One of the most massive periods of pollution in American history was the three decades when General Electric dumped toxic substances into the Hudson River. According to the Environmental Protection Agency, a 200-mile stretch of the Hudson River is classified as a superfund site, meaning the EPA can require its cleanup.
Although the Hudson isn't among the five most polluted rivers in the world, it represents a huge failure of humanity to protect the environment. It sits among other polluted rivers in the U.S. like the Ohio River and the Mississippi River.
So how did the Hudson River become so polluted? Here's a look at the Hudson River's history of pollution and what's being done about it.
Here's how Hudson River pollution happened in the first place.
The Hudson River is 315 miles in length, per the EPA. The reason this valuable U.S. waterway became contaminated was the polychlorinated biphenyls, or PCBs, that were dumped into the river between 1947 and 1977. Though useful as a fire preventive and insulator when manufacturing electrical devices, PCBs were banned in 1977.
During the 30-year period when PCBs were used, two General Electric (GE) plants that manufactured capacitors discharged large amounts of PCBs into the Hudson River. Those two GE plants were located in Fort Edward and Hudson Falls, N.Y.
What's the danger of PCBs?
PCBs are largely harmful because they bioaccumulate, or build up within the environment. As they move up the food chain, PCBs actually increase in concentration, and humans mainly suffer the consequences if they eat contaminated fish. As the EPA notes, PCBs carry a risk of multiple adverse health effects: low birth weight, thyroid disease, immune system disorders, and problems with learning and memory. They are also considered likely carcinogens.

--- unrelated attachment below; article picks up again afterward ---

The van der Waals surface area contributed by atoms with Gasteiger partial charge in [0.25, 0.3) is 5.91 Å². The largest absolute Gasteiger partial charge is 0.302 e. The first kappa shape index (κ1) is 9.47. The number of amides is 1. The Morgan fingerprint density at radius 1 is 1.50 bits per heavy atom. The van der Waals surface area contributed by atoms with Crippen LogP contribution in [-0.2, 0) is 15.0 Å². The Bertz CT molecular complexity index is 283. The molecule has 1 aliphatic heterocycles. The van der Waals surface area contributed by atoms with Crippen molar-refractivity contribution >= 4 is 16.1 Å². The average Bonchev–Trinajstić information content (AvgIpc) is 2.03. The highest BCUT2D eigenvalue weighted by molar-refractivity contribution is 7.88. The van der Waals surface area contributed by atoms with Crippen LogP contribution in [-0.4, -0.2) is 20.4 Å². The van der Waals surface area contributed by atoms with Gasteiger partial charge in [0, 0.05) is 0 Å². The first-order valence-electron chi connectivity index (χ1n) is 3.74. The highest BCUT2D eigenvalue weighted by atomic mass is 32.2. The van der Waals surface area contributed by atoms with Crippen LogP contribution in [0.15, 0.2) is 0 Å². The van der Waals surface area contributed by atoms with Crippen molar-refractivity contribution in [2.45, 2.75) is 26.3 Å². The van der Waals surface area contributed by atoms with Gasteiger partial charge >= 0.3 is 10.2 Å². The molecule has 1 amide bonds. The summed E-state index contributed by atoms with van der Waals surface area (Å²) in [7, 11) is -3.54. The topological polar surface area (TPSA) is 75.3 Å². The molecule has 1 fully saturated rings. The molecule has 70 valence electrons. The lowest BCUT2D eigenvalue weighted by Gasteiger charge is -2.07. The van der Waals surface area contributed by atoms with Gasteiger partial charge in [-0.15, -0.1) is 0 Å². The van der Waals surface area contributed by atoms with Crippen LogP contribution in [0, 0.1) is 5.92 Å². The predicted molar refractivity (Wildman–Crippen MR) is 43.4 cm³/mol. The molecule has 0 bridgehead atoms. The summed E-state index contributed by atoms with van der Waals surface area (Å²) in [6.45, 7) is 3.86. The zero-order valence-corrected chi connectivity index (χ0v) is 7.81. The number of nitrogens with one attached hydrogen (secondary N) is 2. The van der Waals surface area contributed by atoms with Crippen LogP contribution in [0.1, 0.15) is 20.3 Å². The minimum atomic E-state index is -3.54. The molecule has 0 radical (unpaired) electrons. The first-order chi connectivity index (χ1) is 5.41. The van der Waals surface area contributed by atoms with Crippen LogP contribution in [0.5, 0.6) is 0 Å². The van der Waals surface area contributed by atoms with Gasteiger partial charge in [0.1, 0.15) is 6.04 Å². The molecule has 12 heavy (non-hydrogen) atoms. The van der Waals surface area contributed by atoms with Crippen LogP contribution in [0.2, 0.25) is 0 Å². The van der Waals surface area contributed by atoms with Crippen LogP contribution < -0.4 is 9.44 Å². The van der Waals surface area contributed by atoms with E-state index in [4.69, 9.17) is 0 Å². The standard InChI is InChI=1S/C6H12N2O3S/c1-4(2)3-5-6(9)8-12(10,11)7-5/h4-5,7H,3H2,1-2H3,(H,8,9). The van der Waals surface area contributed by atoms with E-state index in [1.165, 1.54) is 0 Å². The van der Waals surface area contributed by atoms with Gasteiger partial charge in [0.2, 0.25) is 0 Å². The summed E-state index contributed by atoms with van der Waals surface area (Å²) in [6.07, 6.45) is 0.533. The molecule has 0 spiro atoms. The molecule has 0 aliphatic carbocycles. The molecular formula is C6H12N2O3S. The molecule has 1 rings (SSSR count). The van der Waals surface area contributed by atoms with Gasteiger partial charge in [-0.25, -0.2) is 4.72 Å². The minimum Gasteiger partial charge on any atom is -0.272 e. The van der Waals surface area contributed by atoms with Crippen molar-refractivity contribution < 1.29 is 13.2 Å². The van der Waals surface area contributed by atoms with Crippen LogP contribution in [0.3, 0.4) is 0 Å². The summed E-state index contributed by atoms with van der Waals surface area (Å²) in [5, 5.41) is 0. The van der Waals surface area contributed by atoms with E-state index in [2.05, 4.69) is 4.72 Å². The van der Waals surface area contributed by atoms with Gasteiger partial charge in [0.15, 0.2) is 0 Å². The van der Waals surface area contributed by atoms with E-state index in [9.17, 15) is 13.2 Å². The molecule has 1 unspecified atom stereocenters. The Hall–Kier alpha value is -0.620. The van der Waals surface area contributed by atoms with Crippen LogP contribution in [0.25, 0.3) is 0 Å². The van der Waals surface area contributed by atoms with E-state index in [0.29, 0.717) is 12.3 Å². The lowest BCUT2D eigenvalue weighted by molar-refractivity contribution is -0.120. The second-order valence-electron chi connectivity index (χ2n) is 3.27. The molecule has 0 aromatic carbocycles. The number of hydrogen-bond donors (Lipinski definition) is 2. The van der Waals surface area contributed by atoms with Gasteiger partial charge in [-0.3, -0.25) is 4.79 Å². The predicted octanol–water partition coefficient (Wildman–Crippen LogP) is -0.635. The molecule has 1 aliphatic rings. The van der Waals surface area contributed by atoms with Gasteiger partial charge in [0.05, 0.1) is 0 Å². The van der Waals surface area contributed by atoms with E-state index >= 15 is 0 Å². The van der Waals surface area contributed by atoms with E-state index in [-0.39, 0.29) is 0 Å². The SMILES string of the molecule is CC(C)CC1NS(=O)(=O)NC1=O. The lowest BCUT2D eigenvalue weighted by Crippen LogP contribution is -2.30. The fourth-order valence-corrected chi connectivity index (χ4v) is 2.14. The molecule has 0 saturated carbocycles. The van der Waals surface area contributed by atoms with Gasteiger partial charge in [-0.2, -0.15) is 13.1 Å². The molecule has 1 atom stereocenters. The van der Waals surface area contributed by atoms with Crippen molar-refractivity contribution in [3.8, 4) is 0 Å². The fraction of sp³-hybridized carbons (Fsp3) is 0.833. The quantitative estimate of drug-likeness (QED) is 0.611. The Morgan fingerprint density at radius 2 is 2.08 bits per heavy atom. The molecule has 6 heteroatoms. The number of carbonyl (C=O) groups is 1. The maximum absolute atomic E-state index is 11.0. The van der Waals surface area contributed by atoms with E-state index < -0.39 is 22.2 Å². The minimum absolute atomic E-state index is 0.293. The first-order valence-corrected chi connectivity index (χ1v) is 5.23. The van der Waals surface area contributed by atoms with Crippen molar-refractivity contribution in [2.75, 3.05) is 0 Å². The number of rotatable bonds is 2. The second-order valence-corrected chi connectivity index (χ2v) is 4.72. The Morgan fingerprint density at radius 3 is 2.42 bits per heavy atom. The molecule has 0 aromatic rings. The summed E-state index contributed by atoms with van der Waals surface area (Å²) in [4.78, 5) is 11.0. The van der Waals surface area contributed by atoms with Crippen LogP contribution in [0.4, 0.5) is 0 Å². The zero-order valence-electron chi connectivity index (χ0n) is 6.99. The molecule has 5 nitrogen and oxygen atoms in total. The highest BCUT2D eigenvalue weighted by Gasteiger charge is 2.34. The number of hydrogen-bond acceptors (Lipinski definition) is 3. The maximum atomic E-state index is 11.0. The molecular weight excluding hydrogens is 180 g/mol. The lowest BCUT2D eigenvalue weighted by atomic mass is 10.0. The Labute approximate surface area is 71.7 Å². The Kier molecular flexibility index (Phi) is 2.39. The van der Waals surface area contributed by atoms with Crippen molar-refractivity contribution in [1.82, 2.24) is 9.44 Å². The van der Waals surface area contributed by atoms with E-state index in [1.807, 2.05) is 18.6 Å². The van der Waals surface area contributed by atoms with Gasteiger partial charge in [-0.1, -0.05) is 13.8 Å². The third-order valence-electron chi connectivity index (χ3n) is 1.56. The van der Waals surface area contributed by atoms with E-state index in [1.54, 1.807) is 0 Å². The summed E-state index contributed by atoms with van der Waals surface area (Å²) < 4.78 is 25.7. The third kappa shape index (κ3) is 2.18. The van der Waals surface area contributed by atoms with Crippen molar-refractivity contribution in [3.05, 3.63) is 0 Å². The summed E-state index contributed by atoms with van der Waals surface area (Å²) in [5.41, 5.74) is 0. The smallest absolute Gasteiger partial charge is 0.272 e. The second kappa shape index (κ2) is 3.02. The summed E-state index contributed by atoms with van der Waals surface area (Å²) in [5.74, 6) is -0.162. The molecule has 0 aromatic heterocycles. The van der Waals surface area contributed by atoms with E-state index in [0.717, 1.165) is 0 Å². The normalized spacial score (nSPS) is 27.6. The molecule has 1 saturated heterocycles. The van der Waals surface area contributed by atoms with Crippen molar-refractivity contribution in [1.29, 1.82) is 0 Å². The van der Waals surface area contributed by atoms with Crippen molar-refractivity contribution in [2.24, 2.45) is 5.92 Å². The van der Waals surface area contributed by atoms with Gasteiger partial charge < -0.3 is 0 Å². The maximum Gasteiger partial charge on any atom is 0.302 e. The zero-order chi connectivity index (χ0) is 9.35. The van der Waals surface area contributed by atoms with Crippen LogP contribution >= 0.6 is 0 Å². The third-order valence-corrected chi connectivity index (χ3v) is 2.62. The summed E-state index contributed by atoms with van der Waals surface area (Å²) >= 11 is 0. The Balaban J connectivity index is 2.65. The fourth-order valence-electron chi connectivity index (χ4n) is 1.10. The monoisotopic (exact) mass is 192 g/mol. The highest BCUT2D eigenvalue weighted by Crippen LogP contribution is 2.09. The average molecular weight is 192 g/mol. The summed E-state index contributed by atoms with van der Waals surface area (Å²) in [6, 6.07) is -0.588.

Here's what authorities have done to clean up the Hudson River.
Beginning in 1976, New York State closed numerous fisheries and restricted consumption of fish caught in the Hudson. Then in 1984, a 200-mile stretch of the river was placed on the EPA's National Priorities List of most hazardous waste sites. The state of New York and the federal government monitored the river and its wildlife, air quality, and water quality.
In 2002, the EPA called for environmental dredging of about 2.65 million cubic yards of PCB-contaminated sediment from a 40-mile section of the Hudson River. GE was legally required to conduct the cleanup phases, with the oversight of the EPA. Now, since completion of the dredging, the EPA has been monitoring the river's natural recovery.
The EPA monitors fish, habitat, water column, sediment, and river caps to assess levels of PCBs still remaining. Every five years, the EPA makes its reviews of the progress of river recovery.
How much is the financial damage of the Hudson River pollution by PCBs?
According to a 2022 report by Scenic Hudson, the potential cost of harm to the Hudson River's natural resources is $11.4 billion. In addition, that report recommends additional dredging of the Upper Hudson River to prevent further potential damage to the area's natural resources, which would cost an estimated $10.7 billion.
Dagmar Schmidt Etkin, Ph.D., principal of Environmental Research Consulting and an author on the report, said, "GE’s contamination has caused 70 years of harm, that is expected to last another 50 years or more into the future."
The Hudson River pollution harms people of the area in a number of ways, particularly among certain populations. Aaron Mair, Director of the Forever Adirondacks Campaign, noted that it's common for lower-income individuals and immigrants to depend on the Hudson River to feed their families. "The longer we delay PCB clean up, the more we are harming our low-income Black Indigenous and People of Color communities,” he stated, as per Scenic Hudson.